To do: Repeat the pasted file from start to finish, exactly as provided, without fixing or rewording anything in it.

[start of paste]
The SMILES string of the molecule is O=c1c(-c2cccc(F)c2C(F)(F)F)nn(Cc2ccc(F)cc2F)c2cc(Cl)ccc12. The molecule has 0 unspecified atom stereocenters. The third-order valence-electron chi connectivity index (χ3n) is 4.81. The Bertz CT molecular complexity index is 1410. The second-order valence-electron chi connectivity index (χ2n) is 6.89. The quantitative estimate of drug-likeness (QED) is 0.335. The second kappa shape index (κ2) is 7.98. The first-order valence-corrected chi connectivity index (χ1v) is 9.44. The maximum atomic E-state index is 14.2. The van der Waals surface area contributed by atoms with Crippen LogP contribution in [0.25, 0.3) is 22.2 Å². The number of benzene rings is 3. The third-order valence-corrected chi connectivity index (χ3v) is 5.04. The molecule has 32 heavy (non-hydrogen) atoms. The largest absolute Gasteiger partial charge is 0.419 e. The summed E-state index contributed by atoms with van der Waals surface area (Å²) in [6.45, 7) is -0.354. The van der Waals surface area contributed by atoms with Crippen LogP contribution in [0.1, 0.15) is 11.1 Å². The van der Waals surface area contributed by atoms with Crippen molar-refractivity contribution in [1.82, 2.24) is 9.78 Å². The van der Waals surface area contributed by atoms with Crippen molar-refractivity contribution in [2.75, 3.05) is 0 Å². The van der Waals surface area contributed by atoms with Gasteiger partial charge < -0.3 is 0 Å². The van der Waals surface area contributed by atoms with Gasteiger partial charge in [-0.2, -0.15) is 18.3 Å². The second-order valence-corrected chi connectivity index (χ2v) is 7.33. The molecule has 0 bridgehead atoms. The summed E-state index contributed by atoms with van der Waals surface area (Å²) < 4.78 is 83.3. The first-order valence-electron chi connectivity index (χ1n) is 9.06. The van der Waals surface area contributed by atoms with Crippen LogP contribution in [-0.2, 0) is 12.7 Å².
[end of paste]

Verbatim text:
The SMILES string of the molecule is O=c1c(-c2cccc(F)c2C(F)(F)F)nn(Cc2ccc(F)cc2F)c2cc(Cl)ccc12. The molecule has 0 unspecified atom stereocenters. The third-order valence-electron chi connectivity index (χ3n) is 4.81. The Bertz CT molecular complexity index is 1410. The second-order valence-electron chi connectivity index (χ2n) is 6.89. The quantitative estimate of drug-likeness (QED) is 0.335. The second kappa shape index (κ2) is 7.98. The first-order valence-corrected chi connectivity index (χ1v) is 9.44. The maximum atomic E-state index is 14.2. The van der Waals surface area contributed by atoms with Crippen LogP contribution in [0.25, 0.3) is 22.2 Å². The number of benzene rings is 3. The third-order valence-corrected chi connectivity index (χ3v) is 5.04. The molecule has 32 heavy (non-hydrogen) atoms. The largest absolute Gasteiger partial charge is 0.419 e. The summed E-state index contributed by atoms with van der Waals surface area (Å²) in [6.45, 7) is -0.354. The van der Waals surface area contributed by atoms with Crippen LogP contribution in [0.1, 0.15) is 11.1 Å². The van der Waals surface area contributed by atoms with Crippen molar-refractivity contribution in [1.82, 2.24) is 9.78 Å². The van der Waals surface area contributed by atoms with Crippen molar-refractivity contribution in [2.75, 3.05) is 0 Å². The van der Waals surface area contributed by atoms with Gasteiger partial charge < -0.3 is 0 Å². The van der Waals surface area contributed by atoms with Gasteiger partial charge in [-0.2, -0.15) is 18.3 Å². The second-order valence-corrected chi connectivity index (χ2v) is 7.33. The molecule has 0 bridgehead atoms. The summed E-state index contributed by atoms with van der Waals surface area (Å²) < 4.78 is 83.3. The first-order valence-electron chi connectivity index (χ1n) is 9.06. The van der Waals surface area contributed by atoms with Crippen LogP contribution in [-0.2, 0) is 12.7 Å².